The way I see it is – if there’s something hard about it, you shouldn’t be doing it! The way performers train, and practice – repetition after repetition, it just comes second nature. It’s what performers live, eat, breathe for – to ultimately be on that stage singing. But if I had to pick “one” hard thing, I guess it’s finding that line of being nice, yet professional at the same time prior to the performance. You don’t have time to lend to the chitter-chatter. There’s a mental preparation that goes into it, and I have to zone out, including breathing & visualization exercises – all taught when I was at Juilliard. You can’t expect others to understand all the time, but that’s when you have to say “Ok, no offense but don’t talk to me now. We can chat after the show.”

If you could read the diary of one person you don’t know personally, whose would it be? (Besides mine, of course.)
Joel Osteen and T.D. Jakes – I listen to their sermons everyday, and I am a strong believer in the Lord. I find them incredibly fascinating and I’d love to see how they deal with stuff outside of the church setting. As a Christian woman, there are so many challenges to be faced in Hollywood, and if I met them, I’d have a list of questions ready for them.

What advice do you have for young Asian American actors and singers?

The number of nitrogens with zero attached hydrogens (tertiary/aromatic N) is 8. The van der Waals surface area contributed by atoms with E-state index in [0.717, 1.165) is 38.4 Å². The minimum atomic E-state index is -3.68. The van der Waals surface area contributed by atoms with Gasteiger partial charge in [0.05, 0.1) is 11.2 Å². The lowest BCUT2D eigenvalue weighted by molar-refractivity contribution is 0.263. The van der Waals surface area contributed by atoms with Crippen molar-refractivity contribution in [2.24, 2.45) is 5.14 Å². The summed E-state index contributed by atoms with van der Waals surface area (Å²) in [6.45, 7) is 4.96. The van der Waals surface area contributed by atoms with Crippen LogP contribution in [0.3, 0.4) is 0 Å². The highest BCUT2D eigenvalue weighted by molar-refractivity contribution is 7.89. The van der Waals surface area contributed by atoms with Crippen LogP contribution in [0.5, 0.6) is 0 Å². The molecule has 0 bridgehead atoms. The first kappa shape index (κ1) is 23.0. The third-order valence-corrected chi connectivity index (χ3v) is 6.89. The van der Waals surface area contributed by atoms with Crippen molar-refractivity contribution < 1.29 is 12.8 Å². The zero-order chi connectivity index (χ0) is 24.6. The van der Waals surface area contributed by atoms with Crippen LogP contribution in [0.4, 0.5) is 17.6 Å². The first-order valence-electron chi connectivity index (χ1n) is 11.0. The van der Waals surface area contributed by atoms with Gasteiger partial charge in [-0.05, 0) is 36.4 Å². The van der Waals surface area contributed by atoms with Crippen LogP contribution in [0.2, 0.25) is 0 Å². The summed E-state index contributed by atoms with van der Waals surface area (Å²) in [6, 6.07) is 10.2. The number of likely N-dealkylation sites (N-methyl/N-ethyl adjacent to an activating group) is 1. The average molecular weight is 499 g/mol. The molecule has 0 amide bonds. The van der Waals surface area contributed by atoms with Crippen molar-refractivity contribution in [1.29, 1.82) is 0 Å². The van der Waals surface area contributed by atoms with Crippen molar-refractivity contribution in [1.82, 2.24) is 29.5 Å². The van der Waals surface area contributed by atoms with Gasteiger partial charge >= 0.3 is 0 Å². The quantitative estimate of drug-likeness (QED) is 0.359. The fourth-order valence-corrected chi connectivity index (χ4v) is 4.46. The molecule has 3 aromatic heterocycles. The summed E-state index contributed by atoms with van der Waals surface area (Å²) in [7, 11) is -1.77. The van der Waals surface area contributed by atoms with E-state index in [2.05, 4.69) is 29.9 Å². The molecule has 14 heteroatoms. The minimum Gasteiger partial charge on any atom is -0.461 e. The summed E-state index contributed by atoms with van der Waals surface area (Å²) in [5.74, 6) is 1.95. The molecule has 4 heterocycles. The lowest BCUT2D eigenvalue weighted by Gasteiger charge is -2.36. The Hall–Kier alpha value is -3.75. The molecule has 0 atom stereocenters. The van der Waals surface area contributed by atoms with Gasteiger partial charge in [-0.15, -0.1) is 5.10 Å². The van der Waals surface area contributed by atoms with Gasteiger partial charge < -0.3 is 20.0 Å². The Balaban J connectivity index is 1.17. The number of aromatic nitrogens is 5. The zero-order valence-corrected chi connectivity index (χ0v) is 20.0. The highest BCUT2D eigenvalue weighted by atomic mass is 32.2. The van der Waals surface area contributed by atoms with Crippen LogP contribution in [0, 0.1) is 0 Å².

I get asked this all the time, and I never know how to answer. I suppose if you’re willing to dedicate your life to the craft of acting, and truly do it because you love to act, not because of “Hollywood” and fame, then dive right in. Otherwise, you’re due for a rude awakening. This business is not a joke. Very hard core, very cut throat. It’s not for the weak minded at all – financially, mentally, emotionally. I have put in nearly 10 years of myself into this, and finally am I seeing consistency now. But I always say, you know what’s in your heart – so listen and follow it.

What are you working on now?
In the studio full time, working on my record under Grammy winning producers, Hitclub and was offered my own show, under a new network, which should launch in Feb. I am under an endorsement, as the face of Kileauea Fire, which is in the Hawaiian Airlines’ Hana Hou Magazine. Just looking forward to a lot more projects, and have been getting in on some good roles for next TV season.

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Author: Koji Steven Sakai

Writer/Producer Koji Steven Sakai is the founder of Little Nalu Pictures LLC and the CEO of CHOPSO (www.CHOPSO.com), the first Asian English streaming video service. He has written five feature films that have been produced, including the indie hit, The People I’ve Slept With. He also produced three feature films, a one hour comedy special currently on Netflix, and Comedy InvAsian, a live and filmed series featuring the nation’s top Asian American comedians. Koji’s debut novel, Romeo & Juliet Vs. Zombies, was released in paperback in 2015 and in audiobook in 2016 and his graphic novel, 442, was released in 2017. In addition, he is currently an adjunct professor in screenwriting at International Technological University in San Jose.